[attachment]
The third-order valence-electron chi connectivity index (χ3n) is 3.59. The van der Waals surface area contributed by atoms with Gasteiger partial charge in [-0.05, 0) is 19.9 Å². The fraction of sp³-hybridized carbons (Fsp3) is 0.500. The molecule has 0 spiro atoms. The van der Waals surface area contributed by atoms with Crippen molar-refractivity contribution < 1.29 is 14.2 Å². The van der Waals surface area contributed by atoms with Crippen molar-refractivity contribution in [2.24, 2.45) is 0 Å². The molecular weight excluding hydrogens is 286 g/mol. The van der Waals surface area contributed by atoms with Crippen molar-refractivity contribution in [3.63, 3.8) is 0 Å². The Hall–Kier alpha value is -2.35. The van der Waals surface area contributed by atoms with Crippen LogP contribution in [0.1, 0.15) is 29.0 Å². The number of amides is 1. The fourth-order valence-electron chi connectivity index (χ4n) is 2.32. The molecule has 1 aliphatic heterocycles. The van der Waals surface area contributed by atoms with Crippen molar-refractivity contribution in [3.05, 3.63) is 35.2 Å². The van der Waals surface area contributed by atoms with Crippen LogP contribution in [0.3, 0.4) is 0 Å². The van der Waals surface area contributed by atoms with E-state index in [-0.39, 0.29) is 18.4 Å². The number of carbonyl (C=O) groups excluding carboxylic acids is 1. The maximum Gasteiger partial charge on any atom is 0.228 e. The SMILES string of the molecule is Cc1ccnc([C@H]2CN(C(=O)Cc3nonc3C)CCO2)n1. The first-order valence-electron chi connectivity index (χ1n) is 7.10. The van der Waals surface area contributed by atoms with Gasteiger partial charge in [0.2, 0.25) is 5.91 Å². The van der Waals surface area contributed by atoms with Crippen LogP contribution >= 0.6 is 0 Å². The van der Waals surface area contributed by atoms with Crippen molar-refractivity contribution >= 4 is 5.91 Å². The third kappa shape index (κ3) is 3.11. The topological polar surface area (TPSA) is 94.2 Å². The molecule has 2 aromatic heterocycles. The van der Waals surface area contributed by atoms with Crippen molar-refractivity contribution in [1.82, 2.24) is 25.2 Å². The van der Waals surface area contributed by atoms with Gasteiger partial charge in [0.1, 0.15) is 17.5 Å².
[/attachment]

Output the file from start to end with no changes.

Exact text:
The third-order valence-electron chi connectivity index (χ3n) is 3.59. The van der Waals surface area contributed by atoms with Gasteiger partial charge in [-0.05, 0) is 19.9 Å². The fraction of sp³-hybridized carbons (Fsp3) is 0.500. The molecule has 0 spiro atoms. The van der Waals surface area contributed by atoms with Crippen molar-refractivity contribution < 1.29 is 14.2 Å². The van der Waals surface area contributed by atoms with Crippen molar-refractivity contribution in [2.24, 2.45) is 0 Å². The molecular weight excluding hydrogens is 286 g/mol. The van der Waals surface area contributed by atoms with Crippen molar-refractivity contribution in [3.63, 3.8) is 0 Å². The Hall–Kier alpha value is -2.35. The van der Waals surface area contributed by atoms with Crippen LogP contribution in [0.1, 0.15) is 29.0 Å². The number of amides is 1. The fourth-order valence-electron chi connectivity index (χ4n) is 2.32. The molecule has 1 aliphatic heterocycles. The van der Waals surface area contributed by atoms with Crippen molar-refractivity contribution in [3.05, 3.63) is 35.2 Å². The van der Waals surface area contributed by atoms with Crippen LogP contribution in [0.3, 0.4) is 0 Å². The van der Waals surface area contributed by atoms with E-state index in [-0.39, 0.29) is 18.4 Å². The number of carbonyl (C=O) groups excluding carboxylic acids is 1. The maximum Gasteiger partial charge on any atom is 0.228 e. The SMILES string of the molecule is Cc1ccnc([C@H]2CN(C(=O)Cc3nonc3C)CCO2)n1. The first-order valence-electron chi connectivity index (χ1n) is 7.10. The van der Waals surface area contributed by atoms with Gasteiger partial charge in [0.2, 0.25) is 5.91 Å². The van der Waals surface area contributed by atoms with Crippen LogP contribution >= 0.6 is 0 Å². The van der Waals surface area contributed by atoms with Crippen molar-refractivity contribution >= 4 is 5.91 Å². The third kappa shape index (κ3) is 3.11. The topological polar surface area (TPSA) is 94.2 Å². The molecule has 2 aromatic heterocycles. The van der Waals surface area contributed by atoms with Crippen molar-refractivity contribution in [1.82, 2.24) is 25.2 Å². The van der Waals surface area contributed by atoms with Gasteiger partial charge in [0.1, 0.15) is 17.5 Å².